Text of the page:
Food & Drink: Coca-Cola fizzes up Olympic Torch Relay

Coca-Cola was one of the London 2012 Olympic Torch Relay's three partners. Through its sponsorship, Coca-Cola was able to choose several people to be torchbearers. As the only sponsor with the rights to bring live music to the Olympic Torch Relay, it was also allowed to host free concerts along the route.

Flame relay: Coca Cola gave youngsters the chance to get involved
Flame relay: Coca Cola gave youngsters the chance to get involved

Campaign: Future Flames
Client: Coca-Cola
PR team: Blue Rubicon
Timescale: September 2010-July 2012
Budget:  £450,000



  • To connect with young people.
  • To boost trust and positive association of Coca-Cola with parents and stakeholders (NGOs, politicians and the media).
  • To deliver sustained, positive media coverage, with the highest share of voice and brand association relative to Olympic organiser LOCOG and other sponsors.

Strategy and plan

Focus groups with young people revealed that they wanted to be involved in the Games, but were not sure how or whether sport was necessarily a motivator. The Future Flames campaign sought to address that by giving them the chance to take part in the Olympic Torch Relay.

Before the campaign's launch, 18 media partnerships were established with contacts such as SBTV and Live Magazine. Certain journalists were given the chance to be a torchbearer for backing the campaign.

Next, partnerships were formed with 115 youth-associated organisations including the National Union of Students and WWF, with ten youngsters recruited to act as spokespeople for the campaign.

This activity was in advance of a concert at Westfield London last summer, which launched Coca-Cola's association with the Olympics and Torch Relay.

The event was announced through social media the day before it took place by the artists who were performing, including Dizzee Rascal and Eliza Doolittle.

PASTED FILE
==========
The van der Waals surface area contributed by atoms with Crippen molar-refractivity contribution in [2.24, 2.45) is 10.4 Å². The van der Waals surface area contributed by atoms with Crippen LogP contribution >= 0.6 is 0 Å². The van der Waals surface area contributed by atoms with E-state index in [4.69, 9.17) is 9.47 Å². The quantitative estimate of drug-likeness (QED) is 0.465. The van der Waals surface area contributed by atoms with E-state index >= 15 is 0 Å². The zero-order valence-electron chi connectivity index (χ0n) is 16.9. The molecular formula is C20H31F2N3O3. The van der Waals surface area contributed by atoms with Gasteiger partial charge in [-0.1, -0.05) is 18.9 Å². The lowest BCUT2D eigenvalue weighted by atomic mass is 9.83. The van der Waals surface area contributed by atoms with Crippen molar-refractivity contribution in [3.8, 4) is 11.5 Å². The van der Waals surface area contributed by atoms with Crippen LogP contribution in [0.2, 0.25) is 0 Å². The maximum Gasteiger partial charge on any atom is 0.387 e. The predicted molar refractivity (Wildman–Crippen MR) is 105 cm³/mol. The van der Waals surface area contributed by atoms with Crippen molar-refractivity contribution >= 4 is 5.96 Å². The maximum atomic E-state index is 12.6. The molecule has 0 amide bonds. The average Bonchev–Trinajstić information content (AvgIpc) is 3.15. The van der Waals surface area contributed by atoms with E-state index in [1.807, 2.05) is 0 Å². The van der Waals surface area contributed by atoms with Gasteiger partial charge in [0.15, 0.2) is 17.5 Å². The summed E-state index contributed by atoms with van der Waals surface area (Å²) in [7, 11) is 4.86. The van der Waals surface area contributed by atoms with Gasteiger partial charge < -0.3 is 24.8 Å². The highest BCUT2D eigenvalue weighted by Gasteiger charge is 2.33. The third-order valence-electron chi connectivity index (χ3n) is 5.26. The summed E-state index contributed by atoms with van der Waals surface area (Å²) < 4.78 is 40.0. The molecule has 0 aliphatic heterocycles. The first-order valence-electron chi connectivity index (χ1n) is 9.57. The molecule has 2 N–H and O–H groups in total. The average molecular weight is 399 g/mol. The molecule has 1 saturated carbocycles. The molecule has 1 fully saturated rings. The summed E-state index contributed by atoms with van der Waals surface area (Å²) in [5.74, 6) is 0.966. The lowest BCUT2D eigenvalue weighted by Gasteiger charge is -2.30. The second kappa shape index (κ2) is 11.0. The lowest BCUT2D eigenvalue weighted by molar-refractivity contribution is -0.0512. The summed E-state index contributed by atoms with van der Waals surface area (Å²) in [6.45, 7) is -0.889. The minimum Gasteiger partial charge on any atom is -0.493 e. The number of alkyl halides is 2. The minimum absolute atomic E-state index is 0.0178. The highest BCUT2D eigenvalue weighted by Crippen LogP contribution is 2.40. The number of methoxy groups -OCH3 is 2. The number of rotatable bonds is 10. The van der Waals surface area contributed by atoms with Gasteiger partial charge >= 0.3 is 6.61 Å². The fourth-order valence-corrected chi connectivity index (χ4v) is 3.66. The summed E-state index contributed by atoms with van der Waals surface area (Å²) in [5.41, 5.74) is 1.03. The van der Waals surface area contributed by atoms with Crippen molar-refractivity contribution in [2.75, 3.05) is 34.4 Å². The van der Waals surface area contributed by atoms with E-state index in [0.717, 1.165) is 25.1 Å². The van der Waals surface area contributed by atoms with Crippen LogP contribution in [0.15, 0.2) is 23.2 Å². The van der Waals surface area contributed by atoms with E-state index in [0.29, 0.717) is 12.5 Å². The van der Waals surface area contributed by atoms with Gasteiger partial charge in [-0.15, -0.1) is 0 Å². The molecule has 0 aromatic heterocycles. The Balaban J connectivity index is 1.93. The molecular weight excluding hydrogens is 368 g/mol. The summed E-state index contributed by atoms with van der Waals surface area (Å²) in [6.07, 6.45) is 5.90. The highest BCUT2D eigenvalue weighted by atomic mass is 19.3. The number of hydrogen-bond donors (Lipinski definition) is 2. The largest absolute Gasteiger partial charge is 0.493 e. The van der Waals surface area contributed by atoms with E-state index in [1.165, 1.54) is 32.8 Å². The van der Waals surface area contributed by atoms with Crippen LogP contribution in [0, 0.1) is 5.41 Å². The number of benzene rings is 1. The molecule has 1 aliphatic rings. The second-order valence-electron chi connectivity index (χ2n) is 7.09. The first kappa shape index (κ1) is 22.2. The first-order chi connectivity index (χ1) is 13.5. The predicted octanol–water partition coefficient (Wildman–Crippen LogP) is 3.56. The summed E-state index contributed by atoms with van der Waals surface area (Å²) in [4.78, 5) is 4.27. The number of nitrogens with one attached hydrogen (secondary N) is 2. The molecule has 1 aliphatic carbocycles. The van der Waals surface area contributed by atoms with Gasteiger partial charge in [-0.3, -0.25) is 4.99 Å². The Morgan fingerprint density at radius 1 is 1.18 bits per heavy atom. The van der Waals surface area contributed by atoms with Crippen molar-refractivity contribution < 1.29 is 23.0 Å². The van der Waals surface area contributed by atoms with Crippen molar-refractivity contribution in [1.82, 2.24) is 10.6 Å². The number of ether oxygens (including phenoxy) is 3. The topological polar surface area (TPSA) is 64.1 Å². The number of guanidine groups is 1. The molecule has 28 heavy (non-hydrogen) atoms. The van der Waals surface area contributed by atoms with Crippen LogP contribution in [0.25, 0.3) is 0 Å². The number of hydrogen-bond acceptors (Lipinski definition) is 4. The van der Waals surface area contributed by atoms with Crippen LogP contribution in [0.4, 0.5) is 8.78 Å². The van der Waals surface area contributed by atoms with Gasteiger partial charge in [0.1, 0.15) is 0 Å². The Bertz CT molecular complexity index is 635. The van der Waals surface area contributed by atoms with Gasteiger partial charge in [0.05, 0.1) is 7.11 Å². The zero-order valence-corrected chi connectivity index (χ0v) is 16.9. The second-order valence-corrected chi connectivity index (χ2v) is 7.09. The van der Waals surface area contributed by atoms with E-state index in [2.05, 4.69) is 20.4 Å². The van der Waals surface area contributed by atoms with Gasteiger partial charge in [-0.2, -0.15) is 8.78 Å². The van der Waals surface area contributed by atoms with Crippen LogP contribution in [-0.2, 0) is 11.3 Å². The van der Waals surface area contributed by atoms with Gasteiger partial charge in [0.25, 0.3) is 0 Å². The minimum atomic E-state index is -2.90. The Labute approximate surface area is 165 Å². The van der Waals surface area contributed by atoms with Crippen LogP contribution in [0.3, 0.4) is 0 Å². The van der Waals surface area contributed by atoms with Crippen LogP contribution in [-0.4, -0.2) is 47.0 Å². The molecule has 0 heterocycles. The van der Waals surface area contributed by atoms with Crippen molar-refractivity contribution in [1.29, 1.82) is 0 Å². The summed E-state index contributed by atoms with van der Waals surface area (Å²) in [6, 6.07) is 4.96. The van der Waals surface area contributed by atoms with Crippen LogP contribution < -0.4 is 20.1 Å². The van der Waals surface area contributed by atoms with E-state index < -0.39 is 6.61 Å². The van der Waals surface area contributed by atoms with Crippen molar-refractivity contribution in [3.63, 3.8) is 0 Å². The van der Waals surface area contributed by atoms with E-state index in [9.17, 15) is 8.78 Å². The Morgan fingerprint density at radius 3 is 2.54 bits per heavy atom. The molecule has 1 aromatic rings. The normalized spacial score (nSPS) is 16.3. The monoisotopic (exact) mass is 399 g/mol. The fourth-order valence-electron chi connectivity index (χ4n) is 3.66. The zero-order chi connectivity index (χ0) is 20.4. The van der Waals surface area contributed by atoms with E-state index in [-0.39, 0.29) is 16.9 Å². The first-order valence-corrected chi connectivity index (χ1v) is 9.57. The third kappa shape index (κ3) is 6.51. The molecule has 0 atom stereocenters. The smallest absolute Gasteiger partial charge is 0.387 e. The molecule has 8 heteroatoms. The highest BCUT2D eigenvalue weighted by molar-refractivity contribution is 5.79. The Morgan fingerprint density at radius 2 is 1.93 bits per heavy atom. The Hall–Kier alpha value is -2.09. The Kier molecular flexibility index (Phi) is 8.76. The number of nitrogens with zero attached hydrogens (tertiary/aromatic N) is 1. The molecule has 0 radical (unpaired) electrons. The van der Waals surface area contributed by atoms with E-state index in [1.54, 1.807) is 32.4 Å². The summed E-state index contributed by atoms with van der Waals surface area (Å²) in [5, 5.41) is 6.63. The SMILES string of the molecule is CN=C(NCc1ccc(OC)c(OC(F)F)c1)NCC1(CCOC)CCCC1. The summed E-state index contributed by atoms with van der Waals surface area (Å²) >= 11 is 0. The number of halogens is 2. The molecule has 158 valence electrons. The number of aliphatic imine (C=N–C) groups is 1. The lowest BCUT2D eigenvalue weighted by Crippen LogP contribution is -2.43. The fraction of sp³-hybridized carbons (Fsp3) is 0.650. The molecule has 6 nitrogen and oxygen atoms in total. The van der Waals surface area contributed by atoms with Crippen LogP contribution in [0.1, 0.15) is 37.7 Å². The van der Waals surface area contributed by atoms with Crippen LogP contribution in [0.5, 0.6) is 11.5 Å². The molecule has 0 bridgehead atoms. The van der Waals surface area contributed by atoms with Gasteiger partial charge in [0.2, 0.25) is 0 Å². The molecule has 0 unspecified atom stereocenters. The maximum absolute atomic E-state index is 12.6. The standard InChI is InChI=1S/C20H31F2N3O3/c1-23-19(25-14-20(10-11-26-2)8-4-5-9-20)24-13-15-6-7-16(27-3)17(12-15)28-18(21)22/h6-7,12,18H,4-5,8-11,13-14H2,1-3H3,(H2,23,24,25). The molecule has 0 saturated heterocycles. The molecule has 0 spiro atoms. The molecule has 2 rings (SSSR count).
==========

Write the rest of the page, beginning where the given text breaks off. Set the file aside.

With broadcasters such as MTV covering the event, and interviews offered with the performers and ten spokespeople, Coca-Cola then unveiled a scheme in which youngsters across the UK could be nominated to carry the Olympic Torch.

A nationwide campaign followed, with experiential activity taking place at festivals, and affiliated organisations given media toolkits to help spread the word.

Once several hundred torchbearers had been chosen, footage of The Wanted announcing the news to some of those selected was put on Coca-Cola's YouTube channel, before being seeded more widely.

As well as hosting concerts along the route, the Torch Relay culminated in a concert for 65,000 people in Hyde Park, in July.

Measurement and evaluation

Future Flames generated 2,503 pieces of media coverage. This included footage on MTV and the BBC, as well as coverage on the Daily Mirror's front page.


There were more than 15,000 torchbearer nominations, with 7,000 youngsters attending the launch concert. More than 100,000 people registered for tickets to the five main concerts celebrating the Torch Relay and Future Flames. According to CityAM/Repskan, Coca-Cola consistently rated in the top ten sponsors most associated with the Olympics.



This campaign did a fantastic job of taking the spirit of London 2012 and translating it into a piece of activity that didn't have the Games at its centre. So everyone could get involved, regardless of sporting ability.

Coca-Cola stood out from the other Torch Relay partners by associating more closely with the 'inspiring a generation' message, thanks to its authority and credibility with youth.

The selection of talent helped to encapsulate an authentic tone for the events, providing variety without being corporate.

The tie-up with grassroots organisations and stakeholders was key to the project's success, ensuring that they were able to draw on a network of support across the UK and an army of enthusiastic spokespeople.

There could have been an opportunity to deepen the impact by creating more digital content and driving greater integration with the ad funding programming Coca-Cola created for its Olympic sponsorship.

The challenge is to continue to engage with those who came into contact with the relay.

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